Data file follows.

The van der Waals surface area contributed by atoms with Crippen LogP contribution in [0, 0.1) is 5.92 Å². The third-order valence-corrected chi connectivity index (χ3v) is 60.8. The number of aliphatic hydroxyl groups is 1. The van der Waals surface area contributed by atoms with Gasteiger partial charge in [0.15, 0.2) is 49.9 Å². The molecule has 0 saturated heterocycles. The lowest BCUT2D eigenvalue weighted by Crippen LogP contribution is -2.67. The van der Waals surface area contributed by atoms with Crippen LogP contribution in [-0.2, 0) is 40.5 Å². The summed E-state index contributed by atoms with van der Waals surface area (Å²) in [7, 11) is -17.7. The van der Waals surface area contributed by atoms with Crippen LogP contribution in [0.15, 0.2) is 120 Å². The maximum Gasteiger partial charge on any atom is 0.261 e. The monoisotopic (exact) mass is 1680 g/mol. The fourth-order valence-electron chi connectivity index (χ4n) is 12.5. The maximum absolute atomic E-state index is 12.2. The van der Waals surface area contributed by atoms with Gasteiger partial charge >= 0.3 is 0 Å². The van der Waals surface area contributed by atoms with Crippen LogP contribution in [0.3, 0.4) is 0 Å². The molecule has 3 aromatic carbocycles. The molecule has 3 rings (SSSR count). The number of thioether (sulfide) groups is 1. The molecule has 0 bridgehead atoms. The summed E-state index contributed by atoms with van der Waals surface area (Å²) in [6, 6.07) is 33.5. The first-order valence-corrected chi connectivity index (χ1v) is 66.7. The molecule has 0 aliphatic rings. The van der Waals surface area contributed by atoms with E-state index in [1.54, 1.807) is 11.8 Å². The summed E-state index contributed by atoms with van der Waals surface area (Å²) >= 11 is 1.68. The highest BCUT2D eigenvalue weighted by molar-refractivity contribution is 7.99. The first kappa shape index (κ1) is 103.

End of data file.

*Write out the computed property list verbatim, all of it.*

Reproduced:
The van der Waals surface area contributed by atoms with Crippen LogP contribution in [0, 0.1) is 5.92 Å². The third-order valence-corrected chi connectivity index (χ3v) is 60.8. The number of aliphatic hydroxyl groups is 1. The van der Waals surface area contributed by atoms with Gasteiger partial charge in [0.15, 0.2) is 49.9 Å². The molecule has 0 saturated heterocycles. The lowest BCUT2D eigenvalue weighted by Crippen LogP contribution is -2.67. The van der Waals surface area contributed by atoms with Crippen LogP contribution in [-0.2, 0) is 40.5 Å². The summed E-state index contributed by atoms with van der Waals surface area (Å²) in [7, 11) is -17.7. The van der Waals surface area contributed by atoms with Crippen LogP contribution in [0.15, 0.2) is 120 Å². The maximum Gasteiger partial charge on any atom is 0.261 e. The monoisotopic (exact) mass is 1680 g/mol. The fourth-order valence-electron chi connectivity index (χ4n) is 12.5. The maximum absolute atomic E-state index is 12.2. The van der Waals surface area contributed by atoms with Gasteiger partial charge >= 0.3 is 0 Å². The van der Waals surface area contributed by atoms with Crippen LogP contribution in [0.3, 0.4) is 0 Å². The molecule has 3 aromatic carbocycles. The molecule has 3 rings (SSSR count). The number of thioether (sulfide) groups is 1. The molecule has 0 bridgehead atoms. The summed E-state index contributed by atoms with van der Waals surface area (Å²) in [6, 6.07) is 33.5. The first-order valence-corrected chi connectivity index (χ1v) is 66.7. The molecule has 0 aliphatic rings. The van der Waals surface area contributed by atoms with E-state index in [1.54, 1.807) is 11.8 Å². The summed E-state index contributed by atoms with van der Waals surface area (Å²) >= 11 is 1.68. The highest BCUT2D eigenvalue weighted by molar-refractivity contribution is 7.99. The first kappa shape index (κ1) is 103.